In Beechgrove Garden episode 11 2016, Carole is in the Keder, starting the year’s collection of tender vegetables, and Jim is with the allotmenteers of Tillicoultry to discover how the community runs this immaculately presented and organised allotment.
The gardening charity Scotland’s Gardens celebrates its 85th year. To mark the occasion, Carole visits one of their new recruits and newest garden on the list, at Barbara Pickard’s no-nonsense but beautiful cottage garden at Balmullo in Fife.
Beechgrove Garden episode 11 2016:
After our break at Gardening Scotland Jim, George and Carole were back at the Beechgrove Garden where this week it was a lovely summer’s day with some cloud cover.
1. Tender Vegetables
This year in the Keder polytunnel Carole is again growing lots of different tender vegetables – including cucumber, winter squash and tomatoes. Firstly Carole looked at the range of cucumbers for this year.
2. Garden diary
The bottom of the string is buried below the plant and the top of the string was tied to the poly tunnel support. The plants can be trained up the string as they grow. Carole had also buried small pots a long side each plant for watering. Cucumbers are prone to neck rot if watered directly. By filling the pots with water this can avoid direct watering.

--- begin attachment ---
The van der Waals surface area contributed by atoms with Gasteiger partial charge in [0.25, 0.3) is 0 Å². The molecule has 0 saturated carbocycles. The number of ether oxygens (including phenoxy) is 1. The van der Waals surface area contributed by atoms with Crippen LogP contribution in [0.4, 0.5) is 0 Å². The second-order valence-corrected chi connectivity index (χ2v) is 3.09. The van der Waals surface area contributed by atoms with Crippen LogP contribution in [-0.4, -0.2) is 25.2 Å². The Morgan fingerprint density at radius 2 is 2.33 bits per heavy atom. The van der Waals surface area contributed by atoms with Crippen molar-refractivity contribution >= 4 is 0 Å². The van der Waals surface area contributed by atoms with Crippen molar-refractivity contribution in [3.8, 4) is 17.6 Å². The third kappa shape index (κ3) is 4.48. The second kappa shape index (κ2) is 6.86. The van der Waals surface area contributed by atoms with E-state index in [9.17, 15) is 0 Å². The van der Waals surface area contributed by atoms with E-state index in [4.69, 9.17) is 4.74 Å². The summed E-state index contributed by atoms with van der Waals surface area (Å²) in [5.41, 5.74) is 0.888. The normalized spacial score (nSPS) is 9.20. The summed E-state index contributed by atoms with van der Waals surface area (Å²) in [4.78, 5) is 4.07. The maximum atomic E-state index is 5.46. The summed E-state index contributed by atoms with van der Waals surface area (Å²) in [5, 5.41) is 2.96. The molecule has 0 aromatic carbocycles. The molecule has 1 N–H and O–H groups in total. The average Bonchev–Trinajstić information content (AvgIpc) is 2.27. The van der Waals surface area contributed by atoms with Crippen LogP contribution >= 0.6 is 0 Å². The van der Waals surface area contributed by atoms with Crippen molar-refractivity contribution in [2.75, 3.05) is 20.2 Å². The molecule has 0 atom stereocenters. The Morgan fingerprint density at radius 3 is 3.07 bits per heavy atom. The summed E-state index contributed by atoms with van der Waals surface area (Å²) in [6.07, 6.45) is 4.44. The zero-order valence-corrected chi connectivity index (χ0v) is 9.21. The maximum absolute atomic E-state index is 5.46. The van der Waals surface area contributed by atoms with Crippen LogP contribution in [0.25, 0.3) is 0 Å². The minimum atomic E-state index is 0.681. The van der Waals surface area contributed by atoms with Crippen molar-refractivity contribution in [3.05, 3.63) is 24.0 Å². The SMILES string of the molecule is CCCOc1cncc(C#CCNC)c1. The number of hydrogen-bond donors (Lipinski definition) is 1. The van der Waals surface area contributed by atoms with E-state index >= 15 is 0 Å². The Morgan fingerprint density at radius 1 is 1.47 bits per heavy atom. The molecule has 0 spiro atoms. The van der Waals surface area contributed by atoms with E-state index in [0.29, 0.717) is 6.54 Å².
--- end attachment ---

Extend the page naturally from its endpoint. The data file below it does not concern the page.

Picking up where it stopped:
3. Planting up summer containers and baskets
This week in our part of Scotland it is officially bedding out week and Carole and George were in the Seaside Garden planting out some bedding chosen to go with the colour theme of white blue and yellow here. Last year in this area we removed a large Hippophae or sea buckthorn as it had got too big for this spot, however, Carole was still finding huge roots from this plant. Carole and George decided to plant some summer bedding plants as a temporary display and then this area
can be fully revamped next year.
4. Dig/No Dig plot
Back on the dig-no dig plots Jim and George were embarking on a couple of seasonal jobs. First of all a reminder about the difference betweent he two plots –
no dig means exactly that – no soil disturbance and feeding the soil by spreading a thin mulch of compost every year, on the beds, thus providing food for worms and other soil life which will over the years improve the soil structure. Seeds are sown directly into the compost.